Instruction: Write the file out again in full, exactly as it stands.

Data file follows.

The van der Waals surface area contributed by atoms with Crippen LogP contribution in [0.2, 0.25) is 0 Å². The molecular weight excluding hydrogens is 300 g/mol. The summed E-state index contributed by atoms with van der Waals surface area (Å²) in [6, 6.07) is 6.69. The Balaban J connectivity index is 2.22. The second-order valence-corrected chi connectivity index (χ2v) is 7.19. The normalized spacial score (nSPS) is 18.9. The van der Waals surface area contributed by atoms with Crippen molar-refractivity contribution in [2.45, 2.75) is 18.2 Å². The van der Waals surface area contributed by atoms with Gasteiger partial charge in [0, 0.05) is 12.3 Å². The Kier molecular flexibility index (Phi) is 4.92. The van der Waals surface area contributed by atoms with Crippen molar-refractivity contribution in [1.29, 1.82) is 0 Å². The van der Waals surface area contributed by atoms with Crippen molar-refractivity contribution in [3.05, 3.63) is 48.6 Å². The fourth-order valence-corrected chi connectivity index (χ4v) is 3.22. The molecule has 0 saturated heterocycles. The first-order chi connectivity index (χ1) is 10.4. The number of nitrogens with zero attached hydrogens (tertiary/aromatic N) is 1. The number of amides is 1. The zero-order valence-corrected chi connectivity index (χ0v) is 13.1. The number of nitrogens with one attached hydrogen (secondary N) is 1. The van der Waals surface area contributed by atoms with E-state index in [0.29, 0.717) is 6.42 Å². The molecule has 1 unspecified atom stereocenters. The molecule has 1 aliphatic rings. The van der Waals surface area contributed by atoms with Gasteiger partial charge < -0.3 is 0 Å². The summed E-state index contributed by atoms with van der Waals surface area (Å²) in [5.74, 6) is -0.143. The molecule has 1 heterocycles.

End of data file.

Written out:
The van der Waals surface area contributed by atoms with Crippen LogP contribution in [0.2, 0.25) is 0 Å². The molecular weight excluding hydrogens is 300 g/mol. The summed E-state index contributed by atoms with van der Waals surface area (Å²) in [6, 6.07) is 6.69. The Balaban J connectivity index is 2.22. The second-order valence-corrected chi connectivity index (χ2v) is 7.19. The normalized spacial score (nSPS) is 18.9. The van der Waals surface area contributed by atoms with Crippen molar-refractivity contribution in [2.45, 2.75) is 18.2 Å². The van der Waals surface area contributed by atoms with Gasteiger partial charge in [0, 0.05) is 12.3 Å². The Kier molecular flexibility index (Phi) is 4.92. The van der Waals surface area contributed by atoms with Crippen molar-refractivity contribution in [1.29, 1.82) is 0 Å². The van der Waals surface area contributed by atoms with Crippen molar-refractivity contribution in [3.05, 3.63) is 48.6 Å². The fourth-order valence-corrected chi connectivity index (χ4v) is 3.22. The molecule has 0 saturated heterocycles. The first-order chi connectivity index (χ1) is 10.4. The number of nitrogens with zero attached hydrogens (tertiary/aromatic N) is 1. The number of amides is 1. The zero-order valence-corrected chi connectivity index (χ0v) is 13.1. The number of nitrogens with one attached hydrogen (secondary N) is 1. The van der Waals surface area contributed by atoms with E-state index in [0.29, 0.717) is 6.42 Å². The molecule has 1 unspecified atom stereocenters. The molecule has 1 aliphatic rings. The van der Waals surface area contributed by atoms with Gasteiger partial charge < -0.3 is 0 Å². The summed E-state index contributed by atoms with van der Waals surface area (Å²) in [5.74, 6) is -0.143. The molecule has 1 heterocycles.